The question of cultural and creative appropriation goes deeper than licensure, copyright and compensation. It points to how access in our society is delineated on a larger scale, and the deep contradictions oppressed communities are expected to comply with. As dancers, poets, artists, spiritual leaders, musicians, teachers, and the carriers of our people’s traditions, we are often lectured by outsiders that culture is fluid, that it is no ones place to tell others how to relate to it, that it is impossible to control access to it. Yet when film distributors make millions off documentaries, when record labels decide what and how to package as a musical genre, when elitist universities offer workshops on street dance, or when communities are treated as the backdrop for a music video or advertisement, isn’t that exactly what’s happening? Moreover, why are our cultures understood to be fluid, public, easily accessible to whomever desires them, while healthcare and education are commodities whose availability to oppressed communities shrink daily? Why is our slang, our spirituality, our food, our moves, expected to be constantly available to others, while housing and a living wage are not available to us? Why, on the whims of the elite, is our culture allowed to be taken places from which our bodies are banned, because of boarders, national boundaries, and racist and classist law enforcement? How does power give itself permission to dictate our access to basic rights and resources, yet find it impertinent and ludicrous when we demand self-determined ways to control access to the few things in this society we can claim as our own, the traditions we have meticulously cultivated through generations of imbalance and marginalization?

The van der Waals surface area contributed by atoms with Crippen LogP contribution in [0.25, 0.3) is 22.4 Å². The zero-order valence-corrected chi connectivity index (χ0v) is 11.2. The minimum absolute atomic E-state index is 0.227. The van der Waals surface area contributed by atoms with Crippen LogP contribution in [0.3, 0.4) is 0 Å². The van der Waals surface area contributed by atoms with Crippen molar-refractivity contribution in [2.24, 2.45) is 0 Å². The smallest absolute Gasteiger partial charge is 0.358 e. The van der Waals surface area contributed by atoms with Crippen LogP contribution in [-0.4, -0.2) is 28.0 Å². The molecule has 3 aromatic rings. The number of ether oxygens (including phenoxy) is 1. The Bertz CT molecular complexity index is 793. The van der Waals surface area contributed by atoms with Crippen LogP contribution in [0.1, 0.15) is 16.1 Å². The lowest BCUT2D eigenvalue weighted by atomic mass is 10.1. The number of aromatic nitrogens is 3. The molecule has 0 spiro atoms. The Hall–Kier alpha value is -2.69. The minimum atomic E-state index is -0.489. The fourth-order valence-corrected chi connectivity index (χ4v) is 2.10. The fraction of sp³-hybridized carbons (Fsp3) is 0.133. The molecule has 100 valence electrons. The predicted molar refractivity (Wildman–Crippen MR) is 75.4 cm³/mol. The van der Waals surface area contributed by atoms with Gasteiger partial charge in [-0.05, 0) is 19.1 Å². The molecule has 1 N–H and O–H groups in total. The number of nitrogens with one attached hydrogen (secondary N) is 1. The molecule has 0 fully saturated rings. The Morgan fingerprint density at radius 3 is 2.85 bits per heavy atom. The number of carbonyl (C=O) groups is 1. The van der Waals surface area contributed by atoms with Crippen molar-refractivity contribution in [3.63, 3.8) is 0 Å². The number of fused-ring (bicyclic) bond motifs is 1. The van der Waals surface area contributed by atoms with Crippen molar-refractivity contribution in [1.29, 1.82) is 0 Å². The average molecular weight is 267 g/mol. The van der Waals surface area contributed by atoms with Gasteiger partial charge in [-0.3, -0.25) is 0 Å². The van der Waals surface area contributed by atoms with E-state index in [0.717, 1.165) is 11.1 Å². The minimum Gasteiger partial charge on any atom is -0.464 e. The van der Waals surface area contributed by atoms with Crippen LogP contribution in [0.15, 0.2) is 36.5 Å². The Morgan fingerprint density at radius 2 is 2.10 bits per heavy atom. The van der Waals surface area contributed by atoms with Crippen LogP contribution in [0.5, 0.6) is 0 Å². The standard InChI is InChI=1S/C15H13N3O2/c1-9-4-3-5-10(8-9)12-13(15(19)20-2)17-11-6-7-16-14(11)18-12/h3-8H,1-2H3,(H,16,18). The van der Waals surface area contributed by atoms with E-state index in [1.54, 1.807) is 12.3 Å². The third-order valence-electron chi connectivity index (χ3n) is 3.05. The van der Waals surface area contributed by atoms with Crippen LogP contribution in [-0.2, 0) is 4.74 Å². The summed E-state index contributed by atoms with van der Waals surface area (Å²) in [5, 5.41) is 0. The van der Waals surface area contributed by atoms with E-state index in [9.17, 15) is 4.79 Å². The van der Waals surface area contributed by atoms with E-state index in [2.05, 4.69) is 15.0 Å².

I am not the first to raise these questions by any means. Yet often when they are brought up, the point attempting to be made is that our communities should become the sole benefactors of their traditions, that we should copyright, we should profit, we should be able to limit access to the cultural resources which we have created. This is not the statement I am hoping to make. While I believe strongly, returning to the question of the n word, that oppressed communities do have the right to decide when and how others participate in the traditions they have generated for their survival, my hope is that these decisions will not be ones which lead to further alienation and limiting of access. Exclusivity is the status quo in a social and economic order which believes value to be derived from scarcity, and further commodifying our cultures, forcing them out from where they exist into systems in which only a select will be able to benefit from their power, is only bolstering that value system. In many ways, our traditions are fluid, flexible, and able to adapt to and draw from a host of difficult scenarios and realities. Instead of determining who can access them, I propose we determine and fight for how they are accessed. What the traditions of oppressed people point out is not that we need to do a better job of packaging, marketing and controlling our art forms as products, but that the systems which commodify that which is most necessary and sacred need to be abolished.